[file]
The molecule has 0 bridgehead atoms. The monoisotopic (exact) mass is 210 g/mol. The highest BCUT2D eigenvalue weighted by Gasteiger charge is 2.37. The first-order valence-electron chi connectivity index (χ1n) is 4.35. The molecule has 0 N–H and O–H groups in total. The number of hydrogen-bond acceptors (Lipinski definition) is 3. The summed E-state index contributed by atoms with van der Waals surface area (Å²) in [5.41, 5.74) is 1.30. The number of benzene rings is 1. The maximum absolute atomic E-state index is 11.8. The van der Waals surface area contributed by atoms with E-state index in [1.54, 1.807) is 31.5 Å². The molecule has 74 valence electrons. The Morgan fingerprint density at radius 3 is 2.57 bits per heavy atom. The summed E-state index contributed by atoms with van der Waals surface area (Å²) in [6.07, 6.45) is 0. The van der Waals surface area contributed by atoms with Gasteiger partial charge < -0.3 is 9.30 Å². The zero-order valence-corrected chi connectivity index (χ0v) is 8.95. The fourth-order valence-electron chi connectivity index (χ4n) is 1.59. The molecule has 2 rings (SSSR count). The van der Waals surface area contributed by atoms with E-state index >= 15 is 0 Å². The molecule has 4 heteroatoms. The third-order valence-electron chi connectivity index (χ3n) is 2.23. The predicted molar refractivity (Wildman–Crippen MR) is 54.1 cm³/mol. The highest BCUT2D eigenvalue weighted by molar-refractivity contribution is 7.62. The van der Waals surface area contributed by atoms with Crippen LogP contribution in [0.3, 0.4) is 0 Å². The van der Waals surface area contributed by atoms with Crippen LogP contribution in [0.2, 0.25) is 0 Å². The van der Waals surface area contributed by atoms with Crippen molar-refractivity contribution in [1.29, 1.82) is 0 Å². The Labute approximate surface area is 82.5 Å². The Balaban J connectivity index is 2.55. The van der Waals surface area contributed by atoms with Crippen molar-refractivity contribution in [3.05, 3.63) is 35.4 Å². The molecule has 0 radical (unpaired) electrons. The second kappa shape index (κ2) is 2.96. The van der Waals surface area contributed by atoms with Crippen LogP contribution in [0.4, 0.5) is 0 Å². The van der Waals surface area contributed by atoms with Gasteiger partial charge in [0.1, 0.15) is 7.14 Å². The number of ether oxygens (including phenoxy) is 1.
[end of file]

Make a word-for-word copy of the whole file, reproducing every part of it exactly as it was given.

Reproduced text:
The molecule has 0 bridgehead atoms. The monoisotopic (exact) mass is 210 g/mol. The highest BCUT2D eigenvalue weighted by Gasteiger charge is 2.37. The first-order valence-electron chi connectivity index (χ1n) is 4.35. The molecule has 0 N–H and O–H groups in total. The number of hydrogen-bond acceptors (Lipinski definition) is 3. The summed E-state index contributed by atoms with van der Waals surface area (Å²) in [5.41, 5.74) is 1.30. The number of benzene rings is 1. The maximum absolute atomic E-state index is 11.8. The van der Waals surface area contributed by atoms with E-state index in [1.54, 1.807) is 31.5 Å². The molecule has 74 valence electrons. The Morgan fingerprint density at radius 3 is 2.57 bits per heavy atom. The summed E-state index contributed by atoms with van der Waals surface area (Å²) in [6.07, 6.45) is 0. The van der Waals surface area contributed by atoms with Gasteiger partial charge < -0.3 is 9.30 Å². The zero-order valence-corrected chi connectivity index (χ0v) is 8.95. The fourth-order valence-electron chi connectivity index (χ4n) is 1.59. The molecule has 2 rings (SSSR count). The van der Waals surface area contributed by atoms with E-state index >= 15 is 0 Å². The molecule has 4 heteroatoms. The third-order valence-electron chi connectivity index (χ3n) is 2.23. The predicted molar refractivity (Wildman–Crippen MR) is 54.1 cm³/mol. The highest BCUT2D eigenvalue weighted by molar-refractivity contribution is 7.62. The van der Waals surface area contributed by atoms with Crippen LogP contribution in [0.3, 0.4) is 0 Å². The van der Waals surface area contributed by atoms with Crippen LogP contribution in [0.2, 0.25) is 0 Å². The van der Waals surface area contributed by atoms with Crippen molar-refractivity contribution in [1.29, 1.82) is 0 Å². The Labute approximate surface area is 82.5 Å². The Balaban J connectivity index is 2.55. The van der Waals surface area contributed by atoms with Crippen molar-refractivity contribution in [3.05, 3.63) is 35.4 Å². The molecule has 0 radical (unpaired) electrons. The second kappa shape index (κ2) is 2.96. The van der Waals surface area contributed by atoms with Crippen LogP contribution in [0.4, 0.5) is 0 Å². The van der Waals surface area contributed by atoms with Gasteiger partial charge in [0.1, 0.15) is 7.14 Å². The number of ether oxygens (including phenoxy) is 1.